By Ira Srivastava

1. 140 investors support a living wage that allows a decent standard of living. Investors managing US$4.5 trillion in assets have supported a statement published by the Interfaith Center on Corporate Responsibility that presents a business case for a living wage. The living wage is defined as the minimum income necessary for a worker to meet their basic needs and maintain a decent standard of living, and it varies by geographical area. The federal minimum wage in the United States is currently $7.25 an hour and has not increased since 2009, while 9 in 10 Americans live in regions where the living wage is at least $20 per hour. Companies that implement a living wage have reported higher productivity, employee retention, and loyalty. For example, when PayPal increased wages and reduced employee healthcare costs, their profits still grew by 28%. More information on implementing a living wage and steps companies can take can be found here

2. Members of European Parliament vote on COP28 strategic objectives. Ahead of COP28, Members of the European Parliament (MEPs) voted on the European Union’s strategic objectives at the climate conference. The resolution includes ending fossil fuel subsidies by 2025, tripling green energy capacity globally by the end of the decade, and ending new investments in oil and gas exploration. 462 MEPs voted in favour of the resolution while 164 opposed or abstained. 

3. The overlooked aspect of ESG investing. When it comes to ESG, environmental issues such as water usage, waste management, and carbon emissions are easily quantifiable. The same cannot be said for social issues such as diversity and inclusion, human rights issues, wellbeing, and more. According to a 2021 survey, “more than half of the 350 institutional investors around the globe surveyed believed the “S” was the most difficult to analyse and integrate”. Interest in quantifying the social side of ESG has been growing, but the United States’ Securities and Exchange Commission’s proposed human capital disclosures may change that. Environmental and governance disclosures are already commonplace, but this could signal the first concrete and standardised social disclosures.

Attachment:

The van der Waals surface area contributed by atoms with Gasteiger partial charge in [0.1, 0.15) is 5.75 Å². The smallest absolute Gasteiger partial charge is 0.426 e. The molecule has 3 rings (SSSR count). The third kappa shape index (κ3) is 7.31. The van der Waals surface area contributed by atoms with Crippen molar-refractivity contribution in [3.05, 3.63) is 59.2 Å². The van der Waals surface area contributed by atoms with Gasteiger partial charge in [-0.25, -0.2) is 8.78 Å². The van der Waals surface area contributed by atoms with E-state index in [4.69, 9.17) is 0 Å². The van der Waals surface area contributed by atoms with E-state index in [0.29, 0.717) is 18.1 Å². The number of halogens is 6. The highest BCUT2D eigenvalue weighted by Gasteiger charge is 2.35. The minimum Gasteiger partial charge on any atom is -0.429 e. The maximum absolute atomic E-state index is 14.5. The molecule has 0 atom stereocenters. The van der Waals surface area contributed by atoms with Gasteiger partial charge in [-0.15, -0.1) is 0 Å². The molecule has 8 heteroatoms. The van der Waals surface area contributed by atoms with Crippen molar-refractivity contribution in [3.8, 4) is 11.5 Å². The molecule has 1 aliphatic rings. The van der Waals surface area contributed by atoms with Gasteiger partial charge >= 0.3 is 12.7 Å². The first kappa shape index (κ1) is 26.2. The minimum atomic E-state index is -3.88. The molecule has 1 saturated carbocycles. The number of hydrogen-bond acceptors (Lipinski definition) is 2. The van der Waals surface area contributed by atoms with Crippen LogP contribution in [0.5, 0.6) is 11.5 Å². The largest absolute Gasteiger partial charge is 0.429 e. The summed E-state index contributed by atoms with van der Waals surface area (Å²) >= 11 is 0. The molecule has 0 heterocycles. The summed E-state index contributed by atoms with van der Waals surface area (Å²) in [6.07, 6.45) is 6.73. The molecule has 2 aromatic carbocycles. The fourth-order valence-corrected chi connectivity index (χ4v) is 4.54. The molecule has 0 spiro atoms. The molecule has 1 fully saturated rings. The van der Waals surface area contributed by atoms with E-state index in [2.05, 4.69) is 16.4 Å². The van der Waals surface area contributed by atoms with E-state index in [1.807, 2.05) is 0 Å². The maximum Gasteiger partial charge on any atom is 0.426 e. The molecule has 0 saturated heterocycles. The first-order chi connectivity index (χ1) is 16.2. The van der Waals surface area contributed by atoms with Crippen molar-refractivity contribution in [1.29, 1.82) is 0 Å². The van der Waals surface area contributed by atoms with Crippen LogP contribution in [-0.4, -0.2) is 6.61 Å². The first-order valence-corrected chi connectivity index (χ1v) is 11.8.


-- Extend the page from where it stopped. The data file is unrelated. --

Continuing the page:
4. King Charles returns to COP. Last year, King Charles made headlines by announcing he would not attend COP27 in Egypt. This came after speculation as to whether he would continue advocating for climate action after ascending the throne, as British monarchs are expected to remain neutral on all political positions. The king did, however, travel to Dubai to speak at the COP28 opening ceremony, and launch the COP28 Business and Philanthropy Climate Forum. Nik Gowing, founder and co-author of Thinking the Unthinkable, describes having “recently watched him urge, persuade and cajole some 160 top industrial leaders into taking radical action on climate and sustainability”. As such, his return to COP is a good sign for meaningful climate action.

5. Companies are not prepared for third-party assurance of ESG data. A survey by KPMG found that ¾ of companies are not ready to receive outside assurance of their ESG reporting despite new regulations requiring it around the world. 44% of respondents shared that the biggest challenge they faced was cost and a lack of internal skills and experience. Murky and ever-evolving regulations were the main concern of 42% of respondents, and a lack of tools to measure ESG data was the primary issue for 36% of respondents.

Ira Srivastava is Competent Boards’ Program Coordinator. Follow Competent Boards on LinkedIn.

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